Information on the town's one, small cemetery was scarce online, and it took quite a bit of time googling the town and looking at one of its main roads on Google satellite to determine the precise location.
Saint-Ferréol-les-Neiges is still a relatively small town, but with a significant number of new condo complexes being built up to accommodate the growing ski industry from Mont Sainte-Anne. When I arrived at the cemetery, I was surprised to see that despite how "new" many of the stones were, it was still, in terms of cemeteries, pretty small and manageable. I was also pleasantly surprised to open the car door and see that I had parked right alongside a stone engraved with a familiar name, Rosario L'Heureux.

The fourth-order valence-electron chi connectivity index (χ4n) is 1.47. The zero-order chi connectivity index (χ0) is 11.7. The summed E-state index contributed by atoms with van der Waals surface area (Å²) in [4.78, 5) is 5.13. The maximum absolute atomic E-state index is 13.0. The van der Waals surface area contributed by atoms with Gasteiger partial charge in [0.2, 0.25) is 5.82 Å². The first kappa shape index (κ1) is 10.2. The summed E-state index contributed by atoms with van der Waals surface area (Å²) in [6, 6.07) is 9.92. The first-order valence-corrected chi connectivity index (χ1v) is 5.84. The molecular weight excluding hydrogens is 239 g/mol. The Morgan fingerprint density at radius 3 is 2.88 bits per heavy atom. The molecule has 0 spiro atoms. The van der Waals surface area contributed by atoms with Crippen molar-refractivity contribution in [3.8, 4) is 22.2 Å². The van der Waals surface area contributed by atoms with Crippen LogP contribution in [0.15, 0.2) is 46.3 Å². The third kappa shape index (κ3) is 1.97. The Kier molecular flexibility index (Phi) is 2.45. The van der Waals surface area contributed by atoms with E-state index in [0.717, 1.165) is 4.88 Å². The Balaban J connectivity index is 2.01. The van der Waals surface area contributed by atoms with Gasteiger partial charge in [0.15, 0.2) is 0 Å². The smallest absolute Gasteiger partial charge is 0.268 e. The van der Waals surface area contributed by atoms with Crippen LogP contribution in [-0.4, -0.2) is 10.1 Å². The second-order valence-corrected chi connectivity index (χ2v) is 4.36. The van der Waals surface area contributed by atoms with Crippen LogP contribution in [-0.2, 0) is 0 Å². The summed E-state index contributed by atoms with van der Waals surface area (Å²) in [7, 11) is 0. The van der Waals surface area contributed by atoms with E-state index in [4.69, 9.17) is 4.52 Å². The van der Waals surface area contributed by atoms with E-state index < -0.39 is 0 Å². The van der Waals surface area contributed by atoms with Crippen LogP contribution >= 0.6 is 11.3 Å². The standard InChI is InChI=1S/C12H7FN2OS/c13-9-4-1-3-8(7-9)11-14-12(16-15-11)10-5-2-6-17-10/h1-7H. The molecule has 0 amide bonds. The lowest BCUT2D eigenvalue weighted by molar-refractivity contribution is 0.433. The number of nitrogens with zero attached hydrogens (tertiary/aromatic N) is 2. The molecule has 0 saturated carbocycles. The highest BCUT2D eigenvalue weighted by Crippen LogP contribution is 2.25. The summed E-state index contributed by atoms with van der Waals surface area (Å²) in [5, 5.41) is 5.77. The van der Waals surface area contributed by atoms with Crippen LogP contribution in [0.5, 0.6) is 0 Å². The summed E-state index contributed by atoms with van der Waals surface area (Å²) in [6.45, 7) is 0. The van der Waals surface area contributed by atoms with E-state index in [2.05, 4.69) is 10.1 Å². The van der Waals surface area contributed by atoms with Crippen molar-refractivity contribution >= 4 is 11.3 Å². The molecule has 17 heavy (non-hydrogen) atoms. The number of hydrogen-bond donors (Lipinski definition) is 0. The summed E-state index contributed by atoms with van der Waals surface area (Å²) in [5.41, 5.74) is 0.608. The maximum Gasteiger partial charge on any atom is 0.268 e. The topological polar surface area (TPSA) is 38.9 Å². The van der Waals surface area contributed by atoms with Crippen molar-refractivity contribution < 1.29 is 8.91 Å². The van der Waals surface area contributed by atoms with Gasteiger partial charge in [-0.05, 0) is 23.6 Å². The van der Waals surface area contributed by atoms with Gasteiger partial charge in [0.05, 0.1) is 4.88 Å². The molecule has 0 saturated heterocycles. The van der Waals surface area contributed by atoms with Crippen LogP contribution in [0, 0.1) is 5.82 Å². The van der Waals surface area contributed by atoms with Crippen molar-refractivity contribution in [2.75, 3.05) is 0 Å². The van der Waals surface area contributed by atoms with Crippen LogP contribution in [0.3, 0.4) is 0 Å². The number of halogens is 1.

|Photograph Copyright 2012.|
Rosario L'Heureux is one of my great-grandmother's many first cousins. He was born in Saint-Ferréol-les-Neiges on May 7, 1903 to Alfred L'Heureux (1867-1936) and Odile Lessard (1876-1954). Although I don't have a death or burial record for Rosario, I learned from this stone that he died, presumably in Saint-Ferréol-les-Neiges, on March 22, 1971.
What struck me about this stone in particular is all of the blank space! Entire families spanning multiple generations are frequently buried together in Québec plots, with each plot having only one stone naming all those buried in that spot. Was Rosario's wife buried elsewhere? Are she and any possible children still alive? What about his siblings or in-laws? These are all questions that will have to remain unanswered for now.
(Rosario's wife was born in 1914, which would make her about 98 years old if she's still living, which is quite possible. I omit her name because I have a general policy of not publicly publishing information in my genealogy research about anyone born within the past 100 years to help protect those individuals' privacy.)